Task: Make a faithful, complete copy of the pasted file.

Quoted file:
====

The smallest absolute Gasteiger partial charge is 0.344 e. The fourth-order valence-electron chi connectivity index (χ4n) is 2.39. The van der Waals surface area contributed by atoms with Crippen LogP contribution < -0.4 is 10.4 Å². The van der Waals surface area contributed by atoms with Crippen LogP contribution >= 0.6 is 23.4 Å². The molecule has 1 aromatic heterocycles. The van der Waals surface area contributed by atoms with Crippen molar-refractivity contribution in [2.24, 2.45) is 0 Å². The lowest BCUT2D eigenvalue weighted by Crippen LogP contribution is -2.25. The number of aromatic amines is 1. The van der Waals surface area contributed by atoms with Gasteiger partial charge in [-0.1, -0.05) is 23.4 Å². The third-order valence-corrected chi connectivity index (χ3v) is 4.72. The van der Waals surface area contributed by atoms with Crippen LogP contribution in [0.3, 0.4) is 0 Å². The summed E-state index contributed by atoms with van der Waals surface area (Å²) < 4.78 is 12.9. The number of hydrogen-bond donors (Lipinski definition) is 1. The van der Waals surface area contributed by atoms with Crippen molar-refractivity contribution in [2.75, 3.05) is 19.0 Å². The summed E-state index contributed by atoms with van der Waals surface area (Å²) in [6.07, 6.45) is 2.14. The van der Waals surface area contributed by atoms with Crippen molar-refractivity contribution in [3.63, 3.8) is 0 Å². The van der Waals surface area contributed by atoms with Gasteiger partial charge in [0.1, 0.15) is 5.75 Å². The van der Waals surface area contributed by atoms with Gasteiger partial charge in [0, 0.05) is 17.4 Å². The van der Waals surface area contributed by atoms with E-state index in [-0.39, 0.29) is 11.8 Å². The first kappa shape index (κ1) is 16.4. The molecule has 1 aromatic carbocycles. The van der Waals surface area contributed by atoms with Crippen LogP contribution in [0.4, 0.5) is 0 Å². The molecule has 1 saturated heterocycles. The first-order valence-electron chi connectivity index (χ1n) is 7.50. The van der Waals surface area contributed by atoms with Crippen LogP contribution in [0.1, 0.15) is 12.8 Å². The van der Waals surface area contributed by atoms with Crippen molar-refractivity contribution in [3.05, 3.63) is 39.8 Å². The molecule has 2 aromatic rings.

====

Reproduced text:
The smallest absolute Gasteiger partial charge is 0.344 e. The fourth-order valence-electron chi connectivity index (χ4n) is 2.39. The van der Waals surface area contributed by atoms with Crippen LogP contribution < -0.4 is 10.4 Å². The van der Waals surface area contributed by atoms with Crippen LogP contribution >= 0.6 is 23.4 Å². The molecule has 1 aromatic heterocycles. The van der Waals surface area contributed by atoms with Crippen molar-refractivity contribution in [2.24, 2.45) is 0 Å². The lowest BCUT2D eigenvalue weighted by Crippen LogP contribution is -2.25. The number of aromatic amines is 1. The van der Waals surface area contributed by atoms with Gasteiger partial charge in [-0.1, -0.05) is 23.4 Å². The third-order valence-corrected chi connectivity index (χ3v) is 4.72. The van der Waals surface area contributed by atoms with Crippen LogP contribution in [0.3, 0.4) is 0 Å². The summed E-state index contributed by atoms with van der Waals surface area (Å²) < 4.78 is 12.9. The number of hydrogen-bond donors (Lipinski definition) is 1. The van der Waals surface area contributed by atoms with Crippen molar-refractivity contribution in [2.75, 3.05) is 19.0 Å². The summed E-state index contributed by atoms with van der Waals surface area (Å²) in [6.07, 6.45) is 2.14. The van der Waals surface area contributed by atoms with Crippen molar-refractivity contribution in [3.63, 3.8) is 0 Å². The van der Waals surface area contributed by atoms with Gasteiger partial charge in [0.1, 0.15) is 5.75 Å². The van der Waals surface area contributed by atoms with Gasteiger partial charge in [0, 0.05) is 17.4 Å². The van der Waals surface area contributed by atoms with E-state index in [-0.39, 0.29) is 11.8 Å². The first kappa shape index (κ1) is 16.4. The molecule has 1 aromatic carbocycles. The van der Waals surface area contributed by atoms with Crippen LogP contribution in [0.4, 0.5) is 0 Å². The molecule has 1 saturated heterocycles. The first-order valence-electron chi connectivity index (χ1n) is 7.50. The van der Waals surface area contributed by atoms with Crippen LogP contribution in [0.1, 0.15) is 12.8 Å². The van der Waals surface area contributed by atoms with Crippen molar-refractivity contribution in [3.05, 3.63) is 39.8 Å². The molecule has 2 aromatic rings.